Can you make more light by using mirrors?
After receiving a B.S. in physics from the National Taiwan University in 1971, Professor Chiang received his Ph.D. in physics from the University of California-Berkeley in 1978. He joined the Department of Physics at the University of Illinois in 1980 after working as a postdoctoral fellow at the IBM T.J. Watson Research Center in Yorktown Heights, NY.
Professor Chiang has done seminal work on bulk, surface, and interface states of metals and semiconductors using photoemission techniques. Using synchrotron-radiation photoemission spectroscopy, scanning tunneling microscopy, and molecular beam epitaxy techniques, he has examined the growth processes and the resulting physical properties of various surface and interface systems that are of fundamental scientific interest and technological relevance.
He was one of the first to demonstrate that atoms of single-crystal surfaces have binding energies different from the bulk atoms and that the energy shifts are detectable with photoemission, using synchrotron radiation as a light source. He has pioneered the application of angle-resolved and core-level photoemission to interface, quantum-well, and superlattice research and expanded it to include novel configurations and magnetic systems. He is currently carrying out X-ray scattering and diffraction experiments at the Advanced Photon Source at Argonne National Laboratory.
Most recently, Professor Chiang and his students have fabricated miniature electron interferometers containing atomically smooth mirrors spaced by a few atomic layers. Exploiting the fact that electrons bounce back and forth between two interfaces and create standing waves, Professor Chiang's group are able to measure the electron wavelength in their samples with very high accuracy. In addition to his exceptional experimental achievements, Professor Chiang is an outstanding theorist who is able to develop theoretical models for his experimental results.
Atomically Uniform Films
Recent advances in crystal growth have made it possible to prepare atomically uniform films of Ag on an iron whisker. Films prepared by thermal evaporation onto a low-temperature substrate followed by annealing are investigated by angle-resolved photoemission. Electrons in these films, confined by the substrate potential, form discrete quantum well states. These states show atomic layer resolution and can be used as spectroscopic fingerprints for layer thickness identification. Our goal is to understand the kinetics and atomic processes involved in the formation of such uniform films that have been thought to be impossible to prepare until now.
Semiconductor and Ceramic Surfaces and Interfaces
Photoemission and x-ray diffraction and scattering techniques are employed to determine the electronic properties and atomic structure of surfaces, interfaces, and thin films. The behavior of crystal growth by molecular beam epitaxy, chemical vapor deposition, laser ablation, and magnetron sputtering is being investigated. Key issues of interest include chemical reactions and atomic interactions during thermal and energetic beam deposition leading to the formation of surface reconstructions, nonequilibrium compositions, and metastable structures. Fundamental surface behaviors such as charge density wave transitions and metal insulator transitions are also of interest, and these phenomena are probed by photoelectron holography and x-ray diffraction.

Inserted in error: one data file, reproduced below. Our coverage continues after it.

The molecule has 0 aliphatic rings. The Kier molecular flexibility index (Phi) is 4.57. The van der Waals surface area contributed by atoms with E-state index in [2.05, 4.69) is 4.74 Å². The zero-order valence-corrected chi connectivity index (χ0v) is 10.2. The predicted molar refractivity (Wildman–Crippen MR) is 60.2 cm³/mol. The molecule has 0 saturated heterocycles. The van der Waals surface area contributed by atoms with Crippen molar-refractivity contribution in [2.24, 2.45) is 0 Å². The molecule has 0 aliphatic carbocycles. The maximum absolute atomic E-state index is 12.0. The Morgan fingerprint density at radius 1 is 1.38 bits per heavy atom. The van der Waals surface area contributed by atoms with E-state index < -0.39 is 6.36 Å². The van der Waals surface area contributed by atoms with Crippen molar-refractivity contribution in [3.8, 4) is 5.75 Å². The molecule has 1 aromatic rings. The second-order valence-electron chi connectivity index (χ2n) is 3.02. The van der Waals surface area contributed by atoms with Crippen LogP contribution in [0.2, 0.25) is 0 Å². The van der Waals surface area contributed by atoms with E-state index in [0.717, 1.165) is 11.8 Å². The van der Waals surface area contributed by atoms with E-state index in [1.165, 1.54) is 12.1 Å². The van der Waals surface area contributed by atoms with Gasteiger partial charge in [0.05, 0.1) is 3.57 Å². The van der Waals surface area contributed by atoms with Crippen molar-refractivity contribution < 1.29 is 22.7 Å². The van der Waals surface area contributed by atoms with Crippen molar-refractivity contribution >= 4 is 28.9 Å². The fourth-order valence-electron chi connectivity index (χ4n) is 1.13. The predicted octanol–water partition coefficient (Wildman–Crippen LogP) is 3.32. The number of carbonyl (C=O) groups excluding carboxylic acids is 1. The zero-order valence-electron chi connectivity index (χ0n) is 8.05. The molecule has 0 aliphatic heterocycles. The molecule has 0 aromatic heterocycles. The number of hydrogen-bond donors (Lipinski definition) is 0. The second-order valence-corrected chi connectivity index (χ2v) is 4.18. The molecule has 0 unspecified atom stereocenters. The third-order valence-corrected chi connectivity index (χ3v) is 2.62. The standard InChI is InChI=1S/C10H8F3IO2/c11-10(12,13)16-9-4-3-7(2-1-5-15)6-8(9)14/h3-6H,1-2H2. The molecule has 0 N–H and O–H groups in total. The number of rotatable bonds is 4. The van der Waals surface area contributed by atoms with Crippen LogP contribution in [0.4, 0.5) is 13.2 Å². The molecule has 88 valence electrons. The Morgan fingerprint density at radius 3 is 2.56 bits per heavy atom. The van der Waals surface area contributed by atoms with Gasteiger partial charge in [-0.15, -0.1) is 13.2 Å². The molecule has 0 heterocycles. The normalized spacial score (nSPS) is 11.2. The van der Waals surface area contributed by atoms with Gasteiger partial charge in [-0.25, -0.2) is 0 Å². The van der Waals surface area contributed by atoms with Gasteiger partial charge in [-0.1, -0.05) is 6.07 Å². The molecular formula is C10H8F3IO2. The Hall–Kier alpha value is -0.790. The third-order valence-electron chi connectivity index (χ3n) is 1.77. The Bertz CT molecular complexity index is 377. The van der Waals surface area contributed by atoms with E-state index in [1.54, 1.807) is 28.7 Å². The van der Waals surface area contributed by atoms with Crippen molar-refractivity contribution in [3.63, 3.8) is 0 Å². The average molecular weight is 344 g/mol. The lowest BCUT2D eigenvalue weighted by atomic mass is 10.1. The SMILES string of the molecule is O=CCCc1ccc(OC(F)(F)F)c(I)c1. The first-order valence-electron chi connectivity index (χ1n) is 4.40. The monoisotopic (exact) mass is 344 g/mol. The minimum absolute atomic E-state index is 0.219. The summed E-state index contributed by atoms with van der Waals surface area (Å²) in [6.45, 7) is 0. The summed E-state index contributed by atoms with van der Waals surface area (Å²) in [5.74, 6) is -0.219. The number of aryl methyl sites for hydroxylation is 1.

Electronic Properties of Impurities, Surfaces, and Quantum Structures
High-resolution angle resolved photoemission is employed to investigate the electron properties of metal surfaces and films. Atomically uniform films are prepared, and the resulting quantum well states can be understood in terms of Fabry-Perot modes in a solid state electron interferometer. An interferometric analysis yields a band structure and quasi-particle lifetime broadening that are the most accurate to date. Effects of impurity and defect scattering, both at the surface and in the interior of a film, will be studied by doping during film growth. Temperature dependent phonon scattering, electron-electron scattering, and structural stability will also be investigated.
Development of an Ultrahigh Resolution Photoemission System for Studies of Quantum Structures
Recent advances in experimental capabilities at national synchrotron radiation facilities including the development of new monochromators and high-intensity undulator beamlines have enabled ultrahigh-resolution measurements which can provide detailed information about quasi-particle interactions and electron correlation effects in solids. To take advantage of these developments, we are setting up an ultrahigh resolution angle-resolved photoemission system that will match the performance of the light source. A two-dimensional detector will be employed that allows multi-channel energy- and angle-dependent data to be taken.
170 Seitz Materials Research Lab
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